The American Petroleum Institute (API) today urged the Biden administration to address the broken permitting process that is halting US energy development. In a comment letter submitted to the White House Council on Environmental Quality (CEQ), API Director of Climate and ESG Policy Jennifer Stewart outlined the harmful provisions of CEQ’s Interim Guidance on Consideration of Greenhouse Gas Emissions and Climate Change under the National Environmental Policy Act. The letter also detailed how this guidance could further delay the development of critical energy projects.
“API shares the Biden administration’s goal of reducing GHG emissions across the economy and specifically from the production, transportation and use of energy resources. We also share the administration’s goal of permitting reform to reduce American’s energy bills, promote energy security for the US and our allies, and boost our ability to build energy projects. However, we do not believe that the Interim Guidance helps agencies advance these goals in a lawful or effective manner,” Ms Stewart said.
In the comments, API outlined the many concerning provisions of CEQ’s guidance, including the duplication and disregard of other agencies’ NEPA reviews and GHG regulations, which could result in significant delays in agency processing time and compromise the US energy supply and the deployment of lower-carbon solutions.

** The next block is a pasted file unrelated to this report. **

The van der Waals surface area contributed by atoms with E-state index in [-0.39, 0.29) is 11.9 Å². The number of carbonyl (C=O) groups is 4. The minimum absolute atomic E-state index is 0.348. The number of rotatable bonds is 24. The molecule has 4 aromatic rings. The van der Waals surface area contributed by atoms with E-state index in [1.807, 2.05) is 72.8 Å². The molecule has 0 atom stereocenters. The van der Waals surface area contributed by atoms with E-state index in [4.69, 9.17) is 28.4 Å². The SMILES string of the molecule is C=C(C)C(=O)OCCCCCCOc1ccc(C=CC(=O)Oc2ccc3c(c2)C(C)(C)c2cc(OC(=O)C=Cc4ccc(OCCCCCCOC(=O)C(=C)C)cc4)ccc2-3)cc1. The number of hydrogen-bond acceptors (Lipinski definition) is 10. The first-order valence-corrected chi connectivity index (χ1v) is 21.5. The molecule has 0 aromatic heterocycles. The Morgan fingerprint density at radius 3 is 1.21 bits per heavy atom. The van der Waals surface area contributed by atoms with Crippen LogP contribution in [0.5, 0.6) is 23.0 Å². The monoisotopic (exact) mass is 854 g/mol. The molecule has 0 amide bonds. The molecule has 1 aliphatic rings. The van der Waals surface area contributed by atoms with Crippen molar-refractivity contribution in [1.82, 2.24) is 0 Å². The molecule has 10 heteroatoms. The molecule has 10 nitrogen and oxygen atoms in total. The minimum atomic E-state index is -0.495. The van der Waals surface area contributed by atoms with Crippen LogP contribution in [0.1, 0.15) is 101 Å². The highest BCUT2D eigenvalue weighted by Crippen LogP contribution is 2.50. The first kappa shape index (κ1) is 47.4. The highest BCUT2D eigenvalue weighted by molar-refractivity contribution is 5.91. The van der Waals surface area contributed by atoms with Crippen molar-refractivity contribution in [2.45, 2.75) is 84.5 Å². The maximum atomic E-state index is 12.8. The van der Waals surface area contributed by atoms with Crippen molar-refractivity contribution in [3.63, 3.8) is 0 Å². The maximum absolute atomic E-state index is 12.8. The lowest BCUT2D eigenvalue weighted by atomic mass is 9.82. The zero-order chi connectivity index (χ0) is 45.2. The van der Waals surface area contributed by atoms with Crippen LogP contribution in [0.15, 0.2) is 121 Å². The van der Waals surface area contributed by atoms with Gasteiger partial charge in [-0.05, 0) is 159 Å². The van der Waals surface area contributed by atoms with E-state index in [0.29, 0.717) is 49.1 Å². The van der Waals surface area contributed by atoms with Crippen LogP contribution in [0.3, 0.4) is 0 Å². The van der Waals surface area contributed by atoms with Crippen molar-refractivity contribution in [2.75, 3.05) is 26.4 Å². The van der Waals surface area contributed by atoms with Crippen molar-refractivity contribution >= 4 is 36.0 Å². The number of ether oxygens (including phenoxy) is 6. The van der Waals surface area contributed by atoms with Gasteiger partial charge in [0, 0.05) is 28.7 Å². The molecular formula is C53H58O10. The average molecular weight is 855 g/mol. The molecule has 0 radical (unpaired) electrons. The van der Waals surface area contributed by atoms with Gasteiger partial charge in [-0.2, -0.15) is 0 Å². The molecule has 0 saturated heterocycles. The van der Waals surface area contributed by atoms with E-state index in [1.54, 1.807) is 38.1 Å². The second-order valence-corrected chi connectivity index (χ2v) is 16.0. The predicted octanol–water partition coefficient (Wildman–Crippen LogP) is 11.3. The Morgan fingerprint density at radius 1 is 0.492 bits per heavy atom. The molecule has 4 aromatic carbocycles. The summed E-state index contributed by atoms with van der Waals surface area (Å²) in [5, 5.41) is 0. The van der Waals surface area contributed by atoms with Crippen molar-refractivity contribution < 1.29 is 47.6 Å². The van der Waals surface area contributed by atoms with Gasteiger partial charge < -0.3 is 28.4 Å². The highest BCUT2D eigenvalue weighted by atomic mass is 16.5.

“Absent reasonable improvements to agencies’ NEPA permitting processes, this Administration’s efforts to invest trillions of dollars in infrastructure improvements and environmentally beneficial projects may be suppressed or significantly delayed,” Ms Stewart said. “As currently drafted, the Interim Guidance will perpetuate and exacerbate the undue delay, complexity and inconsistency that have been the unfortunate hallmarks of NEPA reviews for decades, highlighting the need for comprehensive permitting reform.”
Under the current NEPA process, the average environmental impact statement takes approximately 4.5 years to complete, and 25% of completed impact statements took more than six years. Recent studies have shown that $157 billion in energy investment is waiting in the NEPA pipeline, and a two-year NEPA review time limit could spur $67 billion in energy investment.
“The Interim Guidance reveals the futility of attempting to establish broad national energy policies through unenduring agency guidance that changes from presidential administration to administration, undermining the certainty that project developers need to make significant capital investments in energy projects,” Ms Stewart said. “API will continue to work across industry sectors and political parties to achieve meaningful and enduring permitting reform in Congress.”
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